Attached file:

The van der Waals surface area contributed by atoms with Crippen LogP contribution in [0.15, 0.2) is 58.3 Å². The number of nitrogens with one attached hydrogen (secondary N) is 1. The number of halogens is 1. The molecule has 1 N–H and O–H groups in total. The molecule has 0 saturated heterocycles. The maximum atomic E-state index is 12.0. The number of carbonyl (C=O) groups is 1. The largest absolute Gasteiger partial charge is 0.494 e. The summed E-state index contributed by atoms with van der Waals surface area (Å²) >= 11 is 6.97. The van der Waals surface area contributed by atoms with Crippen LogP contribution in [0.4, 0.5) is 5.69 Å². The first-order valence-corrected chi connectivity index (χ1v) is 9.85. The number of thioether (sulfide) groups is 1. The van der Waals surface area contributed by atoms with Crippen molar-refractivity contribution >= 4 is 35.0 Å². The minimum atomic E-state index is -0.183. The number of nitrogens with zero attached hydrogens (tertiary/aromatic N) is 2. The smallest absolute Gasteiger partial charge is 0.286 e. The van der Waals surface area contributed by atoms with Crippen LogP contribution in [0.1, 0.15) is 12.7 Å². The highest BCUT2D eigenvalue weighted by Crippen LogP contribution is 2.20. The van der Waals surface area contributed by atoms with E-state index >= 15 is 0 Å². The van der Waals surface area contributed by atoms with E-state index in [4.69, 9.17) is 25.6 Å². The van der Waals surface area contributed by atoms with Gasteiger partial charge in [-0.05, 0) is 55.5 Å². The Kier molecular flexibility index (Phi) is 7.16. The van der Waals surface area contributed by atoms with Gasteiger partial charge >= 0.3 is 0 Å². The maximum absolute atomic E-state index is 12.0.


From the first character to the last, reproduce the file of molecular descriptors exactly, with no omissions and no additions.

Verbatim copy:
The van der Waals surface area contributed by atoms with Crippen LogP contribution in [0.15, 0.2) is 58.3 Å². The number of nitrogens with one attached hydrogen (secondary N) is 1. The number of halogens is 1. The molecule has 1 N–H and O–H groups in total. The molecule has 0 saturated heterocycles. The maximum atomic E-state index is 12.0. The number of carbonyl (C=O) groups is 1. The largest absolute Gasteiger partial charge is 0.494 e. The summed E-state index contributed by atoms with van der Waals surface area (Å²) >= 11 is 6.97. The van der Waals surface area contributed by atoms with Crippen LogP contribution in [0.4, 0.5) is 5.69 Å². The first-order valence-corrected chi connectivity index (χ1v) is 9.85. The number of thioether (sulfide) groups is 1. The van der Waals surface area contributed by atoms with Crippen molar-refractivity contribution >= 4 is 35.0 Å². The minimum atomic E-state index is -0.183. The number of nitrogens with zero attached hydrogens (tertiary/aromatic N) is 2. The smallest absolute Gasteiger partial charge is 0.286 e. The van der Waals surface area contributed by atoms with Crippen LogP contribution in [0.1, 0.15) is 12.7 Å². The highest BCUT2D eigenvalue weighted by Crippen LogP contribution is 2.20. The van der Waals surface area contributed by atoms with E-state index >= 15 is 0 Å². The van der Waals surface area contributed by atoms with E-state index in [4.69, 9.17) is 25.6 Å². The van der Waals surface area contributed by atoms with Gasteiger partial charge in [-0.05, 0) is 55.5 Å². The Kier molecular flexibility index (Phi) is 7.16. The van der Waals surface area contributed by atoms with Gasteiger partial charge >= 0.3 is 0 Å². The maximum absolute atomic E-state index is 12.0.